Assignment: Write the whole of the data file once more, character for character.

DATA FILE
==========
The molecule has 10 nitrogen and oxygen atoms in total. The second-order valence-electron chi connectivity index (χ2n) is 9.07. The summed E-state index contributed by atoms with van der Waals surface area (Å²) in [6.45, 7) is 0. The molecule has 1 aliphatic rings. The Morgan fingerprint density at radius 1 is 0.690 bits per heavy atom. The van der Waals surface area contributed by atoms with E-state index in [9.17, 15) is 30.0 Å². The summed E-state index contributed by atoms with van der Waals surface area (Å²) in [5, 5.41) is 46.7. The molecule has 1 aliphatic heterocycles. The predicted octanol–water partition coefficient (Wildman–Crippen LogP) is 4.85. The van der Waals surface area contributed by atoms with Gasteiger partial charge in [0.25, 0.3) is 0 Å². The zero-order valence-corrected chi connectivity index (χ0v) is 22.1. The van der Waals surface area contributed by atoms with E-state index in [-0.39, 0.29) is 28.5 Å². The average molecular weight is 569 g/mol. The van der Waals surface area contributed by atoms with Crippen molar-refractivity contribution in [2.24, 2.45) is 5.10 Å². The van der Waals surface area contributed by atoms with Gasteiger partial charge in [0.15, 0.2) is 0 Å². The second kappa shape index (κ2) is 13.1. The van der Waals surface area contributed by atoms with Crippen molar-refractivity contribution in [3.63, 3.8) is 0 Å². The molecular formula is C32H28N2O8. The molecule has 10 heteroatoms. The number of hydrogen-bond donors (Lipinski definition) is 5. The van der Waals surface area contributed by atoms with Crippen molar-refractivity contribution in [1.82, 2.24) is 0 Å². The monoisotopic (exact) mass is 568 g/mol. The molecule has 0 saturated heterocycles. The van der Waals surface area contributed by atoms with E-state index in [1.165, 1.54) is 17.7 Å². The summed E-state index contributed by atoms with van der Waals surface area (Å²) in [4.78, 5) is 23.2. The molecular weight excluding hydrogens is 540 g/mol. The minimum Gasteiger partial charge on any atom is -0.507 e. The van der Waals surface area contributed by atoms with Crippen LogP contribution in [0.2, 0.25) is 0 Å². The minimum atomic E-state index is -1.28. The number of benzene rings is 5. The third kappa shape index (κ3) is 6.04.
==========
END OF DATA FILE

The molecule has 10 nitrogen and oxygen atoms in total. The second-order valence-electron chi connectivity index (χ2n) is 9.07. The summed E-state index contributed by atoms with van der Waals surface area (Å²) in [6.45, 7) is 0. The molecule has 1 aliphatic rings. The Morgan fingerprint density at radius 1 is 0.690 bits per heavy atom. The van der Waals surface area contributed by atoms with E-state index in [9.17, 15) is 30.0 Å². The summed E-state index contributed by atoms with van der Waals surface area (Å²) in [5, 5.41) is 46.7. The molecule has 1 aliphatic heterocycles. The predicted octanol–water partition coefficient (Wildman–Crippen LogP) is 4.85. The van der Waals surface area contributed by atoms with Gasteiger partial charge in [0.25, 0.3) is 0 Å². The zero-order valence-corrected chi connectivity index (χ0v) is 22.1. The van der Waals surface area contributed by atoms with E-state index in [-0.39, 0.29) is 28.5 Å². The average molecular weight is 569 g/mol. The van der Waals surface area contributed by atoms with Crippen molar-refractivity contribution in [2.24, 2.45) is 5.10 Å². The van der Waals surface area contributed by atoms with Gasteiger partial charge in [0.15, 0.2) is 0 Å². The second kappa shape index (κ2) is 13.1. The van der Waals surface area contributed by atoms with Crippen molar-refractivity contribution in [3.63, 3.8) is 0 Å². The molecular formula is C32H28N2O8. The molecule has 10 heteroatoms. The number of hydrogen-bond donors (Lipinski definition) is 5. The van der Waals surface area contributed by atoms with Crippen molar-refractivity contribution in [1.82, 2.24) is 0 Å². The monoisotopic (exact) mass is 568 g/mol. The molecule has 0 saturated heterocycles. The van der Waals surface area contributed by atoms with E-state index in [1.165, 1.54) is 17.7 Å². The summed E-state index contributed by atoms with van der Waals surface area (Å²) in [4.78, 5) is 23.2. The molecular weight excluding hydrogens is 540 g/mol. The minimum Gasteiger partial charge on any atom is -0.507 e. The van der Waals surface area contributed by atoms with Crippen LogP contribution in [0.2, 0.25) is 0 Å². The minimum atomic E-state index is -1.28. The number of benzene rings is 5. The third kappa shape index (κ3) is 6.04.